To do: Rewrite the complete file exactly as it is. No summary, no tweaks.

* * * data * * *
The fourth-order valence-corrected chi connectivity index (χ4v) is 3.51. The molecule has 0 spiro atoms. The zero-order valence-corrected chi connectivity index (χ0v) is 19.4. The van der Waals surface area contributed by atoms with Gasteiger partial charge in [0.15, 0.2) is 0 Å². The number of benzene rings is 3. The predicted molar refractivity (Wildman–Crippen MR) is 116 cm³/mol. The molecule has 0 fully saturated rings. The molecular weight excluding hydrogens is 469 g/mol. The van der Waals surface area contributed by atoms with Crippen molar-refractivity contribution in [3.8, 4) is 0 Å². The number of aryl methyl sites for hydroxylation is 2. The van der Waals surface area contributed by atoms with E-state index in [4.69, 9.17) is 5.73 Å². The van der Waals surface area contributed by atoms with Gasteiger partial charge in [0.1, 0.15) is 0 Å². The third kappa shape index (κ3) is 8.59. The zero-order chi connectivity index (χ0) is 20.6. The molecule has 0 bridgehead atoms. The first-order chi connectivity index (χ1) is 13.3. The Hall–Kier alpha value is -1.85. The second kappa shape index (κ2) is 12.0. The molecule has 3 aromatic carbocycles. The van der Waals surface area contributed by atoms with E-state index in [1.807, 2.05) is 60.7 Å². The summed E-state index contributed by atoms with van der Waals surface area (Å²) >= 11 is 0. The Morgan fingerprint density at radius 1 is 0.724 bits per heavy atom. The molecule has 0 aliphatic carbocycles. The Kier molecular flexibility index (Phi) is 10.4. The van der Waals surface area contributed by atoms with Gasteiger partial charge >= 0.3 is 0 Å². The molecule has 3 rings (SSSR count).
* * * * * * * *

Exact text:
The fourth-order valence-corrected chi connectivity index (χ4v) is 3.51. The molecule has 0 spiro atoms. The zero-order valence-corrected chi connectivity index (χ0v) is 19.4. The van der Waals surface area contributed by atoms with Gasteiger partial charge in [0.15, 0.2) is 0 Å². The number of benzene rings is 3. The predicted molar refractivity (Wildman–Crippen MR) is 116 cm³/mol. The molecule has 0 fully saturated rings. The molecular weight excluding hydrogens is 469 g/mol. The van der Waals surface area contributed by atoms with Crippen molar-refractivity contribution in [3.8, 4) is 0 Å². The number of aryl methyl sites for hydroxylation is 2. The van der Waals surface area contributed by atoms with E-state index in [4.69, 9.17) is 5.73 Å². The van der Waals surface area contributed by atoms with Gasteiger partial charge in [0.1, 0.15) is 0 Å². The third kappa shape index (κ3) is 8.59. The zero-order chi connectivity index (χ0) is 20.6. The molecule has 0 bridgehead atoms. The first-order chi connectivity index (χ1) is 13.3. The Hall–Kier alpha value is -1.85. The second kappa shape index (κ2) is 12.0. The molecule has 3 aromatic carbocycles. The van der Waals surface area contributed by atoms with E-state index in [1.807, 2.05) is 60.7 Å². The summed E-state index contributed by atoms with van der Waals surface area (Å²) >= 11 is 0. The Morgan fingerprint density at radius 1 is 0.724 bits per heavy atom. The molecule has 0 aliphatic carbocycles. The Kier molecular flexibility index (Phi) is 10.4. The van der Waals surface area contributed by atoms with Gasteiger partial charge >= 0.3 is 0 Å². The molecule has 3 rings (SSSR count).